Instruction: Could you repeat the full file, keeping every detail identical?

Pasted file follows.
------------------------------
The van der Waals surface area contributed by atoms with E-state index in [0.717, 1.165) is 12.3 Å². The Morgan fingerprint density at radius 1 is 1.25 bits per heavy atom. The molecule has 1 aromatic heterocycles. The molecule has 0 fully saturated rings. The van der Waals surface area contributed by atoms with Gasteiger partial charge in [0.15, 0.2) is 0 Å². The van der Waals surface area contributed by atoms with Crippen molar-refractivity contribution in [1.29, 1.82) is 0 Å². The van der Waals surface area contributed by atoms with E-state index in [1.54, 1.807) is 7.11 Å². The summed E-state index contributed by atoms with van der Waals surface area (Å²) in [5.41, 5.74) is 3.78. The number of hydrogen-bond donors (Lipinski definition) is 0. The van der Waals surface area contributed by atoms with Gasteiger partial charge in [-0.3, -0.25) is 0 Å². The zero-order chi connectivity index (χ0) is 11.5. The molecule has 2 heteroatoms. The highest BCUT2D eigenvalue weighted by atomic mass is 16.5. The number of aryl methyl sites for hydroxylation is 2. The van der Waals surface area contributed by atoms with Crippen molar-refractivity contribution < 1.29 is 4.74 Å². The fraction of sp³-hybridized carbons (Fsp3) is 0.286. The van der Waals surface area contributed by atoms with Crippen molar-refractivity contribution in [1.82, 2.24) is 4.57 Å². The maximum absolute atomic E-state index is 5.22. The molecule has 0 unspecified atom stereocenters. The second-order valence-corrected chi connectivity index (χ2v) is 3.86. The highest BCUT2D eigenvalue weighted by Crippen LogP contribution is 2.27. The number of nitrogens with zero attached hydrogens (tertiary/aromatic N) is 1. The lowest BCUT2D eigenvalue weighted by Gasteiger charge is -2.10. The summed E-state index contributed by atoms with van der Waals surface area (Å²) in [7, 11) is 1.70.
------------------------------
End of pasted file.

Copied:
The van der Waals surface area contributed by atoms with E-state index in [0.717, 1.165) is 12.3 Å². The Morgan fingerprint density at radius 1 is 1.25 bits per heavy atom. The molecule has 1 aromatic heterocycles. The molecule has 0 fully saturated rings. The van der Waals surface area contributed by atoms with Gasteiger partial charge in [0.15, 0.2) is 0 Å². The van der Waals surface area contributed by atoms with Crippen molar-refractivity contribution in [1.29, 1.82) is 0 Å². The van der Waals surface area contributed by atoms with E-state index in [1.54, 1.807) is 7.11 Å². The summed E-state index contributed by atoms with van der Waals surface area (Å²) in [5.41, 5.74) is 3.78. The number of hydrogen-bond donors (Lipinski definition) is 0. The van der Waals surface area contributed by atoms with Gasteiger partial charge in [-0.3, -0.25) is 0 Å². The zero-order chi connectivity index (χ0) is 11.5. The molecule has 2 heteroatoms. The highest BCUT2D eigenvalue weighted by atomic mass is 16.5. The number of aryl methyl sites for hydroxylation is 2. The van der Waals surface area contributed by atoms with Crippen molar-refractivity contribution < 1.29 is 4.74 Å². The fraction of sp³-hybridized carbons (Fsp3) is 0.286. The van der Waals surface area contributed by atoms with Crippen molar-refractivity contribution in [1.82, 2.24) is 4.57 Å². The maximum absolute atomic E-state index is 5.22. The molecule has 0 unspecified atom stereocenters. The second-order valence-corrected chi connectivity index (χ2v) is 3.86. The highest BCUT2D eigenvalue weighted by Crippen LogP contribution is 2.27. The number of nitrogens with zero attached hydrogens (tertiary/aromatic N) is 1. The lowest BCUT2D eigenvalue weighted by Gasteiger charge is -2.10. The summed E-state index contributed by atoms with van der Waals surface area (Å²) in [7, 11) is 1.70.